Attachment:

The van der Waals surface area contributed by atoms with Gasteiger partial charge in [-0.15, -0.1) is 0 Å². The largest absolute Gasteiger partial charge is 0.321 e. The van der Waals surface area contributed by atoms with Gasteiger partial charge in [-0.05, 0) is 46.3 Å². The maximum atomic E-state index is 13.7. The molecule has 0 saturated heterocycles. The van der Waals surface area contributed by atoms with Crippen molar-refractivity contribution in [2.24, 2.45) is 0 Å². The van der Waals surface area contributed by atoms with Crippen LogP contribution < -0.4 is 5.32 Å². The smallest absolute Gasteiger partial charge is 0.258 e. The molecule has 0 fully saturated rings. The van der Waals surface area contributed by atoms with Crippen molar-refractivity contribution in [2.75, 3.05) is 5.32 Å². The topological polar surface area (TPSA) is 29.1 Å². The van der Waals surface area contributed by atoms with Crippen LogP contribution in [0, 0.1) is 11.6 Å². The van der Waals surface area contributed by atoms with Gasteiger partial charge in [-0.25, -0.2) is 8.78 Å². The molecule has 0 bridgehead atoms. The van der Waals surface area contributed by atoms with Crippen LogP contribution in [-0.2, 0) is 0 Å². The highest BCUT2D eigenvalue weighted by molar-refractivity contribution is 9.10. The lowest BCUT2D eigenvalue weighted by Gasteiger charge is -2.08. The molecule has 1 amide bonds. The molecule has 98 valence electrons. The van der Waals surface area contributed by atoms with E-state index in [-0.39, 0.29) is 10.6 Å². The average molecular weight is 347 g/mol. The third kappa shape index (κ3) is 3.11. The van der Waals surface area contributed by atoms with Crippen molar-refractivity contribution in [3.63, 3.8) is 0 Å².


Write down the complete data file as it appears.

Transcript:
The van der Waals surface area contributed by atoms with Gasteiger partial charge in [-0.15, -0.1) is 0 Å². The largest absolute Gasteiger partial charge is 0.321 e. The van der Waals surface area contributed by atoms with Gasteiger partial charge in [-0.05, 0) is 46.3 Å². The maximum atomic E-state index is 13.7. The molecule has 0 saturated heterocycles. The van der Waals surface area contributed by atoms with Crippen molar-refractivity contribution in [2.24, 2.45) is 0 Å². The van der Waals surface area contributed by atoms with Crippen LogP contribution < -0.4 is 5.32 Å². The smallest absolute Gasteiger partial charge is 0.258 e. The molecule has 0 fully saturated rings. The van der Waals surface area contributed by atoms with Crippen molar-refractivity contribution in [2.75, 3.05) is 5.32 Å². The topological polar surface area (TPSA) is 29.1 Å². The van der Waals surface area contributed by atoms with Crippen LogP contribution in [0, 0.1) is 11.6 Å². The van der Waals surface area contributed by atoms with Gasteiger partial charge in [-0.25, -0.2) is 8.78 Å². The molecule has 0 bridgehead atoms. The van der Waals surface area contributed by atoms with Crippen LogP contribution in [-0.2, 0) is 0 Å². The highest BCUT2D eigenvalue weighted by molar-refractivity contribution is 9.10. The lowest BCUT2D eigenvalue weighted by Gasteiger charge is -2.08. The molecule has 1 amide bonds. The molecule has 98 valence electrons. The van der Waals surface area contributed by atoms with E-state index in [-0.39, 0.29) is 10.6 Å². The average molecular weight is 347 g/mol. The third kappa shape index (κ3) is 3.11. The van der Waals surface area contributed by atoms with Crippen molar-refractivity contribution in [3.63, 3.8) is 0 Å².